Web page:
Anyone strumming a guitar thinks of the music not the energy performance. But making guitars is a business. To reduce its costs and to reduce its carbon footprint, the iconic Martin Guitars embarked on a major effort to undertake efficiency upgrades. Kurt Bresswein on the Lehigh Valley Live website in the US describes the good results.
How Martin Guitar cut its factory energy use by 27 percent
The Lehigh Valley-based maker of iconic Martin Guitars is meeting the needs of professional and amateur musicians alike with significantly less energy these days.
C.F. Martin & Co. last week was recognized for its efficiency upgrades by the U.S. Department of Energy.
Founded in 1833 and continuously family-owned and -operated for six generations, Martin Guitar is a partner in DOE’s Better Plants Challenge. As part of that, the company committed two years ago to improving its energy performance across all its United States operations by 25 percent with 10 years.
That challenge has been met at its flagship plant outside Nazareth.
Through an investment of more than $8 million, Martin Guitar has cut electricity use by 46 percent and natural gas consumption by 20 percent since November 2016. These savings translate into a 27 percent improvement in energy intensity at the plant and more than $500,000 in reduced annual energy costs, according to the DOE.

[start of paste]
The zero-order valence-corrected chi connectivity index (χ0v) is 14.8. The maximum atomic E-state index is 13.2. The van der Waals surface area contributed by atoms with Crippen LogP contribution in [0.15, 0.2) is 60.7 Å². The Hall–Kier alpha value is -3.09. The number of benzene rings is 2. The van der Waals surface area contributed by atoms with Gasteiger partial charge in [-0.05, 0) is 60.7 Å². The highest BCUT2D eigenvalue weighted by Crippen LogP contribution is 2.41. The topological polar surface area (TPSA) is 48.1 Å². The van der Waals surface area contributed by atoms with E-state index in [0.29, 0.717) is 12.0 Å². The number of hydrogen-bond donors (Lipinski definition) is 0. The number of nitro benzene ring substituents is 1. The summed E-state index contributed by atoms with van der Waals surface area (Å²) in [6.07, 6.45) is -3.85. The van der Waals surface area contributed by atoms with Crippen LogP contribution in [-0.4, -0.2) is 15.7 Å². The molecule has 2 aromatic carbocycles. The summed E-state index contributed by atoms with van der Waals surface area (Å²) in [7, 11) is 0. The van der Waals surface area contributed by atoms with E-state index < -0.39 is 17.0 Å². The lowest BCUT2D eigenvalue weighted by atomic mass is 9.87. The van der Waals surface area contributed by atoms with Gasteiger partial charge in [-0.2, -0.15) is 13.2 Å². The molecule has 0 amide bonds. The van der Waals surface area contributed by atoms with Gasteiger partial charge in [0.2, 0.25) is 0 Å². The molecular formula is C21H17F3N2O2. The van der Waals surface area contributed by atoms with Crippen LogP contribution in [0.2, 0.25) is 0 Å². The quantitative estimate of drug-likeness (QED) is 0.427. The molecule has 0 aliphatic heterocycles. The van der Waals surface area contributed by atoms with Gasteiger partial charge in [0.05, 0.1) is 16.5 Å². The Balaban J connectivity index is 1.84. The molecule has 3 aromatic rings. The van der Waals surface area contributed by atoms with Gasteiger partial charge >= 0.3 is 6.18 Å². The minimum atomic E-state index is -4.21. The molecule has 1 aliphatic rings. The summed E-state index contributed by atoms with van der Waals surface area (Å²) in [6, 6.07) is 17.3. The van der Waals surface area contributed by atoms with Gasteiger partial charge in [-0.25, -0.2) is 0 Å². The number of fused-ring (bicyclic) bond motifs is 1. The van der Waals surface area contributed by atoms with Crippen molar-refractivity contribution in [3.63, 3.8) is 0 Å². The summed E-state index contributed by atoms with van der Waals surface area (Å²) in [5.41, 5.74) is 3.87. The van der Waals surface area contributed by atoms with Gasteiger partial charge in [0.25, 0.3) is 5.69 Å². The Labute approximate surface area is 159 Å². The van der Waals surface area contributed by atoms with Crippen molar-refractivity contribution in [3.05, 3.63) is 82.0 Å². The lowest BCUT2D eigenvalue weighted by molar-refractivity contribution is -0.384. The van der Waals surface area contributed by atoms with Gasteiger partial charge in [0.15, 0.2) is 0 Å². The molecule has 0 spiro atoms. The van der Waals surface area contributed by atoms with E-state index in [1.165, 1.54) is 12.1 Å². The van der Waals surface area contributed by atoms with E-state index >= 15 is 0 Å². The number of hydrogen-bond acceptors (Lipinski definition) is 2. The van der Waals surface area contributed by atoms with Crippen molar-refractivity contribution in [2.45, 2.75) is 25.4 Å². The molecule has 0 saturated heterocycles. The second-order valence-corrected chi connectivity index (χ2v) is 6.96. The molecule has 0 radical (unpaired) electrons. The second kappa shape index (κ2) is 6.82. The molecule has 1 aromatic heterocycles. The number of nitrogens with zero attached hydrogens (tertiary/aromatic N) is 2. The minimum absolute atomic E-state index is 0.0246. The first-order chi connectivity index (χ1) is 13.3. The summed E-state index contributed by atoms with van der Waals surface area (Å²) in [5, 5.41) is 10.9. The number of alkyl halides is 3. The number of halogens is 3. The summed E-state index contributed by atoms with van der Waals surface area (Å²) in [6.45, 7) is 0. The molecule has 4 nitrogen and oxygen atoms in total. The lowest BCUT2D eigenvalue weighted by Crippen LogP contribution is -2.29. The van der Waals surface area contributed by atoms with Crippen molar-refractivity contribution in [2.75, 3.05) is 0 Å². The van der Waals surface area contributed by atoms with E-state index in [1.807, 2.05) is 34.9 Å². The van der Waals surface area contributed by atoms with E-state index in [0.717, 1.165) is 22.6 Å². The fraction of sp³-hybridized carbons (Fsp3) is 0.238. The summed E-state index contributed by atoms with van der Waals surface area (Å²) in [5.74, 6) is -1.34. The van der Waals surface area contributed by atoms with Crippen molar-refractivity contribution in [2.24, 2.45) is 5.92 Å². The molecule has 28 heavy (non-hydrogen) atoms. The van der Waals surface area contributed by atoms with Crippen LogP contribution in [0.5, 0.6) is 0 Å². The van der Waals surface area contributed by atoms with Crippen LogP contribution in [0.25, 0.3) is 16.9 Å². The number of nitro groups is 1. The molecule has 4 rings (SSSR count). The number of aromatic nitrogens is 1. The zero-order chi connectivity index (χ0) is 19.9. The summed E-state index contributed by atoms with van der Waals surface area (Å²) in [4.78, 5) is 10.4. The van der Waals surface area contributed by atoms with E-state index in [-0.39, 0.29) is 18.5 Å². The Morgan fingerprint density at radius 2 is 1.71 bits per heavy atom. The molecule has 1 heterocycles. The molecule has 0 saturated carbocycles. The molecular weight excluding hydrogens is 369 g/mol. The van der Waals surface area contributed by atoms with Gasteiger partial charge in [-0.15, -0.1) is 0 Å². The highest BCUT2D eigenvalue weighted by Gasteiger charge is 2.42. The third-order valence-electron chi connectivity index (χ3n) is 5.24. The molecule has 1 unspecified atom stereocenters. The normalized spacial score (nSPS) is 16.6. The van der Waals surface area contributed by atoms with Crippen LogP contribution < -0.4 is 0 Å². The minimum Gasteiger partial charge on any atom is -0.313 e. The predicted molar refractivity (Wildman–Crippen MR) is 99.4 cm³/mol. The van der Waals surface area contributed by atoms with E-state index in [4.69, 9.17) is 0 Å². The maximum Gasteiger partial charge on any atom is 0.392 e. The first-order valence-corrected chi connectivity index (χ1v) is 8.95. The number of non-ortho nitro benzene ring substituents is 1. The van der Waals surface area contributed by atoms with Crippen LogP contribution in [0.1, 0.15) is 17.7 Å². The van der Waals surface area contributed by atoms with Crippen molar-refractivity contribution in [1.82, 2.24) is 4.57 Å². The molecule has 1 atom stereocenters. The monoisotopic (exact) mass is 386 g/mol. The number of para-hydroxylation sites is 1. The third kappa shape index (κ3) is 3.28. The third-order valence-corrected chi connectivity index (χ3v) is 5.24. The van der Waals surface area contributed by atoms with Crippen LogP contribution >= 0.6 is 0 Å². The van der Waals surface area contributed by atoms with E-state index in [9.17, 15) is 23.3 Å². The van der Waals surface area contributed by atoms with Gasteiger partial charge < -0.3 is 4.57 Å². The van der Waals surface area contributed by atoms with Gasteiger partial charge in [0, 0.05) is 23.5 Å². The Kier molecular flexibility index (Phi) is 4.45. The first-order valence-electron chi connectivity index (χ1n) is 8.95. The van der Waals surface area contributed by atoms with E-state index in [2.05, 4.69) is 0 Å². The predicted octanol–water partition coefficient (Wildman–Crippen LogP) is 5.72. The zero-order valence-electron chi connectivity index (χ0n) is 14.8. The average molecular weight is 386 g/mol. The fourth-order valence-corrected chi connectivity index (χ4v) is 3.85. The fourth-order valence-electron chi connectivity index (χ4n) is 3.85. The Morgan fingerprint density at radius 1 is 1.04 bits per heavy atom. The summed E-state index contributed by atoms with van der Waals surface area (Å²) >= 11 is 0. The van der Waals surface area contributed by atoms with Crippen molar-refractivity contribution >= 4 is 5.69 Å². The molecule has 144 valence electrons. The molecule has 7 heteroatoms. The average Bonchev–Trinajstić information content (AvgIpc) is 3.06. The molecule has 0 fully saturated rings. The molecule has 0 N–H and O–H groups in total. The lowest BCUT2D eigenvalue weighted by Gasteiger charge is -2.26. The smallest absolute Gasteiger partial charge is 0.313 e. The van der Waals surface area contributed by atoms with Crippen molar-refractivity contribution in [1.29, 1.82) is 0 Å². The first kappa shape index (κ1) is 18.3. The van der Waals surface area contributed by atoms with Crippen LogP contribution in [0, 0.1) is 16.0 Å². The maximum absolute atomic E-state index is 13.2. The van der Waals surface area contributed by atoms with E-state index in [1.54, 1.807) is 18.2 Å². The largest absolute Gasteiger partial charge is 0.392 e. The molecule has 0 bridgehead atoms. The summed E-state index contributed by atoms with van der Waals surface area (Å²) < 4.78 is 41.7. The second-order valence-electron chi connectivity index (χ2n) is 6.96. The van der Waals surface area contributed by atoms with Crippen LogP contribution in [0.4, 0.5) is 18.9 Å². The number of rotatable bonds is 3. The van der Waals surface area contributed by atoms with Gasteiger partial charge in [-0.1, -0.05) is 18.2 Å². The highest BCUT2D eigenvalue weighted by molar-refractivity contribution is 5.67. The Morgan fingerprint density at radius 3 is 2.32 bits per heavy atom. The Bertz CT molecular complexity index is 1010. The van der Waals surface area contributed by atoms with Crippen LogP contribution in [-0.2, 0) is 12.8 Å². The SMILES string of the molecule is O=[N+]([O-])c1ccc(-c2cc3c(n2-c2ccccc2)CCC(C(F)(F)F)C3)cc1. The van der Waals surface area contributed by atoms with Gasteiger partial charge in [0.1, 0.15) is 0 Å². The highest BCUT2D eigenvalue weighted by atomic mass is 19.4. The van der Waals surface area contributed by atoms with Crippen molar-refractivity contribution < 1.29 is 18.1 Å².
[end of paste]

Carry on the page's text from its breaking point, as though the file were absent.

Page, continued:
Department officials joined Martin Guitar in celebrating the savings last Monday.
“Manufacturing competitiveness is a key goal of this administration,” Daniel Simmons, principal deputy assistant secretary in the department’s Office of Energy Efficiency and Renewable Energy, said in a statement. “Through the DOE’s Better Plants program, manufacturers like C.F. Martin are using energy more productivity, creating jobs and driving economic growth.”
At the heart of Martin Guitar’s upgrades is a state-of-the-art central hot/chilled water plant that replaced its aging distributed HVAC systems, according to the DOE. The Trane system boasts three water-cooled centrifugal chillers (each with a capacity of 500 tons) and three high-efficiency condensing boilers (each with a capacity of 1 million BTUs).
Additional benefits include $150,000 in reduced annual maintenance costs, greater system reliability and — perhaps most importantly for a guitar manufacturer — accurate temperature and humidity control.
The DOE recognized Martin Guitar as a Better Plants Goal Achiever in its 2018 Better Buildings Challenge Progress Report.
Nearly 200 manufacturers are participating in the Better Plants program nationwide. To date, these partners have saved $4.2 billion in cumulative energy costs, the DOE says.
Through the program, DOE says it provides partners with a broad range of no-cost tools, training and resources to help identify opportunities to save energy and improve competitiveness.